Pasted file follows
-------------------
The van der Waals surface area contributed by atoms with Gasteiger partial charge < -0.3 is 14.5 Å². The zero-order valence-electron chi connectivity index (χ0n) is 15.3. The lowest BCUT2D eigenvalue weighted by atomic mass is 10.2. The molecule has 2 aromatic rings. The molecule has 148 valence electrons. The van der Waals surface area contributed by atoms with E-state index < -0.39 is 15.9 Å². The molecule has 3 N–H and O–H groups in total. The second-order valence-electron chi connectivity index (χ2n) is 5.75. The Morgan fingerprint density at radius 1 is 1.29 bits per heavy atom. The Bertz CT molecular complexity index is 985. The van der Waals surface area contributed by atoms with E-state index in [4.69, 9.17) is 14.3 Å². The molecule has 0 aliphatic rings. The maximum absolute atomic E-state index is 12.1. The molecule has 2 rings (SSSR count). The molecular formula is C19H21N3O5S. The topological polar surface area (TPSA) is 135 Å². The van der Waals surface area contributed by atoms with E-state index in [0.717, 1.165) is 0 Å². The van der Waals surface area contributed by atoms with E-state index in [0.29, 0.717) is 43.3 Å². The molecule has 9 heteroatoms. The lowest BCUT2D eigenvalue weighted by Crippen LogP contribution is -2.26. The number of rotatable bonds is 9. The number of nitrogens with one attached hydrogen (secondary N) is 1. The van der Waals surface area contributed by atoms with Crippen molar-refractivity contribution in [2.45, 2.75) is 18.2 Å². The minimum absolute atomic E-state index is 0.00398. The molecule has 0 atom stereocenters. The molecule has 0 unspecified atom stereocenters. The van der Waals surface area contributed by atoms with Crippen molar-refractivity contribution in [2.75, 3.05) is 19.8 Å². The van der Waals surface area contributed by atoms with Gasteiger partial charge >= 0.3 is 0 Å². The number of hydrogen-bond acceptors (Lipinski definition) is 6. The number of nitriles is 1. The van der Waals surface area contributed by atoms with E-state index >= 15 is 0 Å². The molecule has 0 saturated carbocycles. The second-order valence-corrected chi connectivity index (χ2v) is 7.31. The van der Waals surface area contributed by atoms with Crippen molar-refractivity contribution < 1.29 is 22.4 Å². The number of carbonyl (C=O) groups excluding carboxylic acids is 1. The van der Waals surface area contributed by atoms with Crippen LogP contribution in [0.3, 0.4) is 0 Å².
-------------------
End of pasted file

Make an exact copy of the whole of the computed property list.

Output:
The van der Waals surface area contributed by atoms with Gasteiger partial charge < -0.3 is 14.5 Å². The zero-order valence-electron chi connectivity index (χ0n) is 15.3. The lowest BCUT2D eigenvalue weighted by atomic mass is 10.2. The molecule has 2 aromatic rings. The molecule has 148 valence electrons. The van der Waals surface area contributed by atoms with E-state index < -0.39 is 15.9 Å². The molecule has 3 N–H and O–H groups in total. The second-order valence-electron chi connectivity index (χ2n) is 5.75. The Morgan fingerprint density at radius 1 is 1.29 bits per heavy atom. The Bertz CT molecular complexity index is 985. The van der Waals surface area contributed by atoms with E-state index in [4.69, 9.17) is 14.3 Å². The molecule has 0 aliphatic rings. The maximum absolute atomic E-state index is 12.1. The molecule has 2 rings (SSSR count). The molecular formula is C19H21N3O5S. The topological polar surface area (TPSA) is 135 Å². The van der Waals surface area contributed by atoms with E-state index in [0.717, 1.165) is 0 Å². The van der Waals surface area contributed by atoms with E-state index in [0.29, 0.717) is 43.3 Å². The molecule has 9 heteroatoms. The lowest BCUT2D eigenvalue weighted by Crippen LogP contribution is -2.26. The number of rotatable bonds is 9. The number of nitrogens with one attached hydrogen (secondary N) is 1. The van der Waals surface area contributed by atoms with Crippen molar-refractivity contribution in [2.45, 2.75) is 18.2 Å². The minimum absolute atomic E-state index is 0.00398. The molecule has 0 atom stereocenters. The molecule has 0 unspecified atom stereocenters. The van der Waals surface area contributed by atoms with Crippen molar-refractivity contribution in [2.75, 3.05) is 19.8 Å². The van der Waals surface area contributed by atoms with Gasteiger partial charge >= 0.3 is 0 Å². The number of hydrogen-bond acceptors (Lipinski definition) is 6. The number of nitriles is 1. The van der Waals surface area contributed by atoms with E-state index >= 15 is 0 Å². The molecule has 0 saturated carbocycles. The second-order valence-corrected chi connectivity index (χ2v) is 7.31. The van der Waals surface area contributed by atoms with Crippen molar-refractivity contribution < 1.29 is 22.4 Å². The number of carbonyl (C=O) groups excluding carboxylic acids is 1. The van der Waals surface area contributed by atoms with Crippen LogP contribution in [0.3, 0.4) is 0 Å².